Annual reviews should not hurt anyone

Early in my career, I was actually asked to write a self-review in third-person voice. I was completed dumbfounded by this request and ultimately lost respect for my manager, who apparently, couldn’t be bothered writing an evaluation himself.

That’s an example of how not to conduct a performance review. Let’s talk about how to make them work well for all parties.

An effectively written evaluation can create positive change in the overall performance of an employee. Constructive, thoughtful feedback, with examples of what they did well and how the employee can continue to develop skills, can go a long way in building a strong, confident workforce. Part of your job as a manager is to coach, mentor and counsel your employees. This includes periodic meetings to set clear expectations, and give appropriate feedback and kudos whenever deserved. Note: I said periodic. Ultimately, there should be no surprises on the employee’s annual review, because you will have discussed everything during your periodic meetings throughout the year.

I like the simplicity of sandwiching areas for improvement and development between accomplishments and strengths. Start and end the review on a positive note. But if you are reviewing a poor performer, don’t sugarcoat the message: Be factual and to the point. Remember to give examples and ways to improve. Pick the top 3 to 5 areas the employee should focus on. Too much negative feedback is overwhelming to hear and hard to digest. For a sub-par performer, you may want to consider a performance improvement plan. I typically am not an advocate for these — I prefer to call them “action” plans. Any type of action plan should be thoughtful, measurable and attainable. If you are using this plan only as a documentation tool so you can terminate the employee, please rethink your process. It’s not worth the time or effort for either party.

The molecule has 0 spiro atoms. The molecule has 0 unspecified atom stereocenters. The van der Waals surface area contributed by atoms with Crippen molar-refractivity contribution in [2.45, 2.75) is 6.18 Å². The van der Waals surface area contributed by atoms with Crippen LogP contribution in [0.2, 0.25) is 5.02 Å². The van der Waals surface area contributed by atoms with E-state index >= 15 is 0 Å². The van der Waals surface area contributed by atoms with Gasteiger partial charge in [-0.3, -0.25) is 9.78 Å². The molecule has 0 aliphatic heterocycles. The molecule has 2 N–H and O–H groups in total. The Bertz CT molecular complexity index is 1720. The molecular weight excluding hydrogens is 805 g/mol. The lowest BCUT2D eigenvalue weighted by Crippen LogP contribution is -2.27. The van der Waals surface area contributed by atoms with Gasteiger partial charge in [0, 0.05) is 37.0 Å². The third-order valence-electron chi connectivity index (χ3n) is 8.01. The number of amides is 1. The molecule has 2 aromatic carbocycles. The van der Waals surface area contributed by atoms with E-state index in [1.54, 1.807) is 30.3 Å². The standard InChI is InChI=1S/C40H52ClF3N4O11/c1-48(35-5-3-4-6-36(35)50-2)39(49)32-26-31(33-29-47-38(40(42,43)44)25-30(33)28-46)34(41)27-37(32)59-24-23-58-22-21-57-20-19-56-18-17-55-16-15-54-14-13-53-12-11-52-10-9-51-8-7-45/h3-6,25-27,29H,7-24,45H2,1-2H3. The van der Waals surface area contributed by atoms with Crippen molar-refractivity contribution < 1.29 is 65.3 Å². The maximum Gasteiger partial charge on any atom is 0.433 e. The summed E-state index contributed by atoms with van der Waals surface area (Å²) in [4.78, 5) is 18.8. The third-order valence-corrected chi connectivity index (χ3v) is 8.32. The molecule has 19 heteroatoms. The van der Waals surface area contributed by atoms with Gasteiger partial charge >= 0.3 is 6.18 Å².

If your employee completes a self-review (in the first-person, please!), you can use that as a tool to help you get started on writing the actual evaluation. It is a good measure to see if the employee has an elevated point of view of their contribution to the department/company. It can be just as helpful to see if an employee has confidence issues. Utilize this information as a foundation, and build on it.

If a merit increase or cost of living adjustment is being given, I suggest removing that information from the written review. You can tell them at the end of the meeting that they are receiving a salary increase. I am sure we have all had an employee who immediately jumps ahead and looks at the last page to see how much money they are receiving. This can be counter-productive and a distraction during the meeting.

There are many apps out there that can help with the administration of the annual review process. As with any type of software, however, the output is totally dependent on the data that has been input. Regardless of what technology and format you use, no technology can deliver the human input and the impact behind the words.

Deliver the review in person. Schedule an appointment, so your time with the employee is uninterrupted — turn your email off, and put your smartphone down. If possible, try to schedule the review off-campus. Grab a cup of coffee, some lunch, or if your company culture allows, meet after work for a glass of wine; it can make everything go down more smoothly.

For assistance creating and conducting meaningful performance reviews without pain, contact me.